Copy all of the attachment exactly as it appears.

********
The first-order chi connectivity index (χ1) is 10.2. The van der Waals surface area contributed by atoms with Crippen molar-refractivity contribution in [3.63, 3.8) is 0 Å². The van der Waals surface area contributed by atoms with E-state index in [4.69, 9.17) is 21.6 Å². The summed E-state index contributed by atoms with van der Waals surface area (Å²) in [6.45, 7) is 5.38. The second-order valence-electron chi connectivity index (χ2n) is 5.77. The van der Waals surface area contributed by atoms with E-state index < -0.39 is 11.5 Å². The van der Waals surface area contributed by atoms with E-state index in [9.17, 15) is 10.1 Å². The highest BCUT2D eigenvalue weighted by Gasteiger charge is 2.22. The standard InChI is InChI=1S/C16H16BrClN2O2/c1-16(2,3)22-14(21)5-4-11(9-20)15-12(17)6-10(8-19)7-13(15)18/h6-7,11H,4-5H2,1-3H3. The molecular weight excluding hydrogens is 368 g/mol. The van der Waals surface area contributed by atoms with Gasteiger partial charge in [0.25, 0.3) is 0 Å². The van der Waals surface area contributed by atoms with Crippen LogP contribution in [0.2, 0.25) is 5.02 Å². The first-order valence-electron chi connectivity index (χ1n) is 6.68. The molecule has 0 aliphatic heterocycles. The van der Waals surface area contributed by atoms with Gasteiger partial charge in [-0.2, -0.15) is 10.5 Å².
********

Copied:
The first-order chi connectivity index (χ1) is 10.2. The van der Waals surface area contributed by atoms with Crippen molar-refractivity contribution in [3.63, 3.8) is 0 Å². The van der Waals surface area contributed by atoms with E-state index in [4.69, 9.17) is 21.6 Å². The summed E-state index contributed by atoms with van der Waals surface area (Å²) in [6.45, 7) is 5.38. The second-order valence-electron chi connectivity index (χ2n) is 5.77. The van der Waals surface area contributed by atoms with E-state index < -0.39 is 11.5 Å². The van der Waals surface area contributed by atoms with E-state index in [9.17, 15) is 10.1 Å². The highest BCUT2D eigenvalue weighted by Gasteiger charge is 2.22. The standard InChI is InChI=1S/C16H16BrClN2O2/c1-16(2,3)22-14(21)5-4-11(9-20)15-12(17)6-10(8-19)7-13(15)18/h6-7,11H,4-5H2,1-3H3. The molecular weight excluding hydrogens is 368 g/mol. The van der Waals surface area contributed by atoms with Gasteiger partial charge in [0.25, 0.3) is 0 Å². The van der Waals surface area contributed by atoms with Crippen LogP contribution in [0.2, 0.25) is 5.02 Å². The first-order valence-electron chi connectivity index (χ1n) is 6.68. The molecule has 0 aliphatic heterocycles. The van der Waals surface area contributed by atoms with Gasteiger partial charge in [-0.2, -0.15) is 10.5 Å².